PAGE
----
Courts that have analyzed 1031 exchange eligibility of a property have generally concluded that the requirements are met if the property is held “primarily for investment.” Internal Revenue Code Section 1031(a) provides that:
"[n]o gain or loss shall be recognized on the exchange of property held for productive use in a trade or business or for investment if such property is exchanged solely for property of like kind which is to be held either for productive use in a trade or business or for investment" (emphasis added)
In other words, if there is objective evidence that the taxpayer’s primary motive is to hold the property for investment, then limited use of the property by the taxpayer for personal enjoyment will not destroy the investment character of the property.
Difficulties in determining intent
It is easy to frame the issue, but it is often difficult to determine whether the taxpayer’s investment intent dominates an intent to hold for personal use. This is especially true when the taxpayer holds a vacation property and uses it from time to time. The practical difficulty is compounded by the IRS’s limited guidance concerning the requirements to prove that the property is held for investment. A recent Treasury Inspector General Audit report (“TIGA”) pertaining to the IRS’s enforcement of 1031 exchanges was critical of the IRS for its failure to provide guidance to taxpayers, thereby leaving unrebutted the claims of some promoters that vacation properties and second homes were generally eligible for exchange.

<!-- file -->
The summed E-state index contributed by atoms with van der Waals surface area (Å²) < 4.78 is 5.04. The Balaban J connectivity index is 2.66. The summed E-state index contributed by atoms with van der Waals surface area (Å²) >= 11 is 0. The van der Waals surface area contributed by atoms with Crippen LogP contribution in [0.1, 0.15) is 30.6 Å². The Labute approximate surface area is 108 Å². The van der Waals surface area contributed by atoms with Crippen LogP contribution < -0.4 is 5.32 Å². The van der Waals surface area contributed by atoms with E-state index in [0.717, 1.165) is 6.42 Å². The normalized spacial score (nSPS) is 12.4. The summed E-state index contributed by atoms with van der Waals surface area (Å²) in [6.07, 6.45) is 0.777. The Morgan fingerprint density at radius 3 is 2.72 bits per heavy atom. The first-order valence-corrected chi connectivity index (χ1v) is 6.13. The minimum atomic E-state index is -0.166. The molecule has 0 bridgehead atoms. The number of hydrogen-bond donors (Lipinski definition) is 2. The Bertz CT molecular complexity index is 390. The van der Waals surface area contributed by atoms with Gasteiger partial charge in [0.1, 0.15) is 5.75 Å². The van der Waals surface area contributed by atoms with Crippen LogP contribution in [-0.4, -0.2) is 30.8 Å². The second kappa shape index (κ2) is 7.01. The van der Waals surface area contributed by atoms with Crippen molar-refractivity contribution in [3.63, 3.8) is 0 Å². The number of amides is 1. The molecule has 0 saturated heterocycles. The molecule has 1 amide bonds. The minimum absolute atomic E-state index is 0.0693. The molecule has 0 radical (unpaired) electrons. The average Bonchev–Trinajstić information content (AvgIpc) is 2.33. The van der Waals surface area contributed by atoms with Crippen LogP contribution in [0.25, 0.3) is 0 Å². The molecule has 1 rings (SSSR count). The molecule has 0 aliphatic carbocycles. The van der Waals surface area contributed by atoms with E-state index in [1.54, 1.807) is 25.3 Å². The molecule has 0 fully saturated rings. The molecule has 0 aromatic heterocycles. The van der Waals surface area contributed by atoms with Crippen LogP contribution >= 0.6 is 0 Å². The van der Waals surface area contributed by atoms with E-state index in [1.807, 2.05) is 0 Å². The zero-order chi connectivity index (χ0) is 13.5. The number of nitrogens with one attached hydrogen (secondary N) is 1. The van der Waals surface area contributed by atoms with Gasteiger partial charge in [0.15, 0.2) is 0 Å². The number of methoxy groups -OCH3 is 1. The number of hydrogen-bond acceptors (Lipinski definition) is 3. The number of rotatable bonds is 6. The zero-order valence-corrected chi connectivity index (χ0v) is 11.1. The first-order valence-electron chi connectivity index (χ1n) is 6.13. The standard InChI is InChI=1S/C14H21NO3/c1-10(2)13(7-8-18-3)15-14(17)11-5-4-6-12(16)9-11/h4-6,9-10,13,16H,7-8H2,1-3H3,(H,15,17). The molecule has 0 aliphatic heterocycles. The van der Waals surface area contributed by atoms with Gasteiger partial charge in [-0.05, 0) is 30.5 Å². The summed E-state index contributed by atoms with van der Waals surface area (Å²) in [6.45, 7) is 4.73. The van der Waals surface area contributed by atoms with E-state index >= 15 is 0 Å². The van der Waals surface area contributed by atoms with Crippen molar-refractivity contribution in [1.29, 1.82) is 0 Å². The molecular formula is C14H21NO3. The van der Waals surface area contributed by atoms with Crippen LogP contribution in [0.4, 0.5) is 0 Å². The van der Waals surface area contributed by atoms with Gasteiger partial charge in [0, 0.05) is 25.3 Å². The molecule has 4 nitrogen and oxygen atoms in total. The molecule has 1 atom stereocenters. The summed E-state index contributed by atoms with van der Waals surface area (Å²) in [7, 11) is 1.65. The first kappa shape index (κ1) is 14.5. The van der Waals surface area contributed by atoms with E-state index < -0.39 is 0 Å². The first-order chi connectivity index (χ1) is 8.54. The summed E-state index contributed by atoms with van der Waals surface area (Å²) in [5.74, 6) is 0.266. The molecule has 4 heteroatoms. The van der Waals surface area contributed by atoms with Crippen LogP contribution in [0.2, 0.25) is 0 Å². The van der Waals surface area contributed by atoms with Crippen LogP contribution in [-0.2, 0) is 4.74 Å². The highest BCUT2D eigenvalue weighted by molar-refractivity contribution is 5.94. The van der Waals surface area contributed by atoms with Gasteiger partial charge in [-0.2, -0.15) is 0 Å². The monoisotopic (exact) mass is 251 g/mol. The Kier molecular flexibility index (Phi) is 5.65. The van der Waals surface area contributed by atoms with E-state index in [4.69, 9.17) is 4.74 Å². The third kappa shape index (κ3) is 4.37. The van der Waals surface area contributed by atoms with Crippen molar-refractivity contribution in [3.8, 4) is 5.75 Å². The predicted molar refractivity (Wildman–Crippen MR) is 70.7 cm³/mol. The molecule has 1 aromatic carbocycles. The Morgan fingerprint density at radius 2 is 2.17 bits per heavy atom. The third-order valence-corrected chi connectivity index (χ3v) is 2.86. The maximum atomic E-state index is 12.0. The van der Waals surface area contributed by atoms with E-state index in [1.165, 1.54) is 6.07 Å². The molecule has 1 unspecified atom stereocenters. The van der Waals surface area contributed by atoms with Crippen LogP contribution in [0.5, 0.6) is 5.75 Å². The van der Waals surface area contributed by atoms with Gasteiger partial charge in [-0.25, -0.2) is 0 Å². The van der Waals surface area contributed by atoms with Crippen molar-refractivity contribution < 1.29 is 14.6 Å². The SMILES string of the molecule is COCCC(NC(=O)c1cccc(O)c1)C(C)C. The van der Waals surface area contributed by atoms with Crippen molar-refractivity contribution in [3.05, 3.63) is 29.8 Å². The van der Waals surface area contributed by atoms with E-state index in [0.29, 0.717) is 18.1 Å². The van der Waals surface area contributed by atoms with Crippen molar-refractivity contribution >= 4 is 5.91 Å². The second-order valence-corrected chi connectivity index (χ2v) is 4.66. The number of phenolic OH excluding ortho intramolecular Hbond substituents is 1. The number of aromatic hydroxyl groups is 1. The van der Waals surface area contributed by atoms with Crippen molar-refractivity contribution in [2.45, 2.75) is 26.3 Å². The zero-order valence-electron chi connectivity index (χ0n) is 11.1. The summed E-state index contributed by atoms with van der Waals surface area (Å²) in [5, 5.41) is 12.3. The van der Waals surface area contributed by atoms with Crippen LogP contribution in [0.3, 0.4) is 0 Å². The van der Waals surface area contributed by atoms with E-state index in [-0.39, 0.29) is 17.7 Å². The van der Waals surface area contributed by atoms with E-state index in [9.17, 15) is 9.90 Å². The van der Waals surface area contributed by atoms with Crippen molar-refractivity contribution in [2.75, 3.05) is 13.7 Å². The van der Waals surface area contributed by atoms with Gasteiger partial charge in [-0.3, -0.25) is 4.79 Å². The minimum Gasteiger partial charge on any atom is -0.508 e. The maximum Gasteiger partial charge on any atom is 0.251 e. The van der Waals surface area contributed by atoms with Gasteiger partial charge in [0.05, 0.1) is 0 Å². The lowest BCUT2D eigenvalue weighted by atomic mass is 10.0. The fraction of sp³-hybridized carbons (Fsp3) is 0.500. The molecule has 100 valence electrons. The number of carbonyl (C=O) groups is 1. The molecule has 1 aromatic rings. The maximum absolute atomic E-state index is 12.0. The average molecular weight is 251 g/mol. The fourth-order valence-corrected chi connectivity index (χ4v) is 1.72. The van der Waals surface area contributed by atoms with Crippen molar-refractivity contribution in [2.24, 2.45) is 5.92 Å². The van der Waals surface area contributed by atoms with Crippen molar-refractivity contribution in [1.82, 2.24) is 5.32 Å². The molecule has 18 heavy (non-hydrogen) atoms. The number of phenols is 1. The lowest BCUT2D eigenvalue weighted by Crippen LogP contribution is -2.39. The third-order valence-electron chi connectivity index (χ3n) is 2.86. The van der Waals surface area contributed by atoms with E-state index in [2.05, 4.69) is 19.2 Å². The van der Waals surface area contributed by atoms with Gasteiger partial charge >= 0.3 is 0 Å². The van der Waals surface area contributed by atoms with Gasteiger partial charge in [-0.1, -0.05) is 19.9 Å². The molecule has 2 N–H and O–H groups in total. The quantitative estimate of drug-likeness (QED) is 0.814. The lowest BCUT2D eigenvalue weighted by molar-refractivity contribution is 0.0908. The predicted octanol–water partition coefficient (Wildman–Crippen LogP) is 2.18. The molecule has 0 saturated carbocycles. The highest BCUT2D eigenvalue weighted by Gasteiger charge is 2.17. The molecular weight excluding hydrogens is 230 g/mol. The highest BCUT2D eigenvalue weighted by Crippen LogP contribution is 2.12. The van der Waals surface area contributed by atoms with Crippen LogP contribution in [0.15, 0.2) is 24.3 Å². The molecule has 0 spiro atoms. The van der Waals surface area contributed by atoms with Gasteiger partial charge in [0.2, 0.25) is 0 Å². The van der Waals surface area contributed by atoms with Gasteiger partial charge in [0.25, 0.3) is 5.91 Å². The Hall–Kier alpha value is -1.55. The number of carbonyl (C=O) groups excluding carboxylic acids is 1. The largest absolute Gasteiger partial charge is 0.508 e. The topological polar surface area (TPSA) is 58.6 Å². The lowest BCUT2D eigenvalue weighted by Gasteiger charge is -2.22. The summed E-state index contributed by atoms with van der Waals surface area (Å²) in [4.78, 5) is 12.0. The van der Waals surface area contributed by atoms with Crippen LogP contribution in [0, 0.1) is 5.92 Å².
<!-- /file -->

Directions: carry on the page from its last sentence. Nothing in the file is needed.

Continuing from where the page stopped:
New 1031 exchange guidelines from the IRS
In response to the TIGA audit, the IRS has attempted to provide guidance to taxpayers concerning the exchange of vacation properties and second homes. Significantly, in February of 2008 the IRS issued Revenue Procedure 2008-16. Under the “safe harbor” created by this procedure, real property which is held for investment and also used for the taxpayer’s personal enjoyment will be treated by the IRS as held primarily for investment. The safe harbor requirements are met with regard to a property relinquished in an exchange if:
- The taxpayer has owned the relinquished property for no less than 2 years.
- In each 12 month period during the two year look-back period, the taxpayer has rented the property at fair market rent for 14 days or more, and the taxpayer’s personal use of the property does not exceed the greater of 14 days or 10% of the days the property is actually rented at fair market rent.
Tthere are other technical niceties in Rev Proc 2008-16 relating to how days rented and days used are counted, but foregoing ownership and use requirements comprise the main features of the safe harbor test. Similarly, replacement property acquired in an exchange will qualify for the safe harbor if it is retained for two years and the previously mentioned use test is met during each of those 2 years.
Lingering gray areas in determining 1031 exchange eligibility